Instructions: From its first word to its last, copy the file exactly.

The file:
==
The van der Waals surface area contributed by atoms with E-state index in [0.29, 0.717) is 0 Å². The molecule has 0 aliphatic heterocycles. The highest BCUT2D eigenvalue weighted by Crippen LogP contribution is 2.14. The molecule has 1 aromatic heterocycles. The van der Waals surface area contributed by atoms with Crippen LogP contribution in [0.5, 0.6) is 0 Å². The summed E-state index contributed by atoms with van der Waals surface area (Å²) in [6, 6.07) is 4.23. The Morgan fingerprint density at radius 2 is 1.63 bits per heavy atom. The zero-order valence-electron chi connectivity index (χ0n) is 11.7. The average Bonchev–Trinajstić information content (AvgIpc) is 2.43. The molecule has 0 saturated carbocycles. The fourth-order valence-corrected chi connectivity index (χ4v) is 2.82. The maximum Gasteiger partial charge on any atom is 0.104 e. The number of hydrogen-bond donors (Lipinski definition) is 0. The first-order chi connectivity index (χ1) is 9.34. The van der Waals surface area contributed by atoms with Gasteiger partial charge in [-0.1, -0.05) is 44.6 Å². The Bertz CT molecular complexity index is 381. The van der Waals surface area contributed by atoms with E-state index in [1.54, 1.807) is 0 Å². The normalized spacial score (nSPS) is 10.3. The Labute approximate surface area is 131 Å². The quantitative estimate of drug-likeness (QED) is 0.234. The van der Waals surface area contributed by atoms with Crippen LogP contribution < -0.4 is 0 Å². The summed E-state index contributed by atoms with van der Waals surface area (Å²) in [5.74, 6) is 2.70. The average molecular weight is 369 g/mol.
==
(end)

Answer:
The van der Waals surface area contributed by atoms with E-state index in [0.29, 0.717) is 0 Å². The molecule has 0 aliphatic heterocycles. The highest BCUT2D eigenvalue weighted by Crippen LogP contribution is 2.14. The molecule has 1 aromatic heterocycles. The van der Waals surface area contributed by atoms with Crippen LogP contribution in [0.5, 0.6) is 0 Å². The summed E-state index contributed by atoms with van der Waals surface area (Å²) in [6, 6.07) is 4.23. The Morgan fingerprint density at radius 2 is 1.63 bits per heavy atom. The zero-order valence-electron chi connectivity index (χ0n) is 11.7. The average Bonchev–Trinajstić information content (AvgIpc) is 2.43. The molecule has 0 saturated carbocycles. The fourth-order valence-corrected chi connectivity index (χ4v) is 2.82. The maximum Gasteiger partial charge on any atom is 0.104 e. The number of hydrogen-bond donors (Lipinski definition) is 0. The first-order chi connectivity index (χ1) is 9.34. The van der Waals surface area contributed by atoms with Gasteiger partial charge in [-0.1, -0.05) is 44.6 Å². The Bertz CT molecular complexity index is 381. The van der Waals surface area contributed by atoms with E-state index in [1.54, 1.807) is 0 Å². The normalized spacial score (nSPS) is 10.3. The Labute approximate surface area is 131 Å². The quantitative estimate of drug-likeness (QED) is 0.234. The van der Waals surface area contributed by atoms with Crippen LogP contribution < -0.4 is 0 Å². The summed E-state index contributed by atoms with van der Waals surface area (Å²) in [5.74, 6) is 2.70. The average molecular weight is 369 g/mol.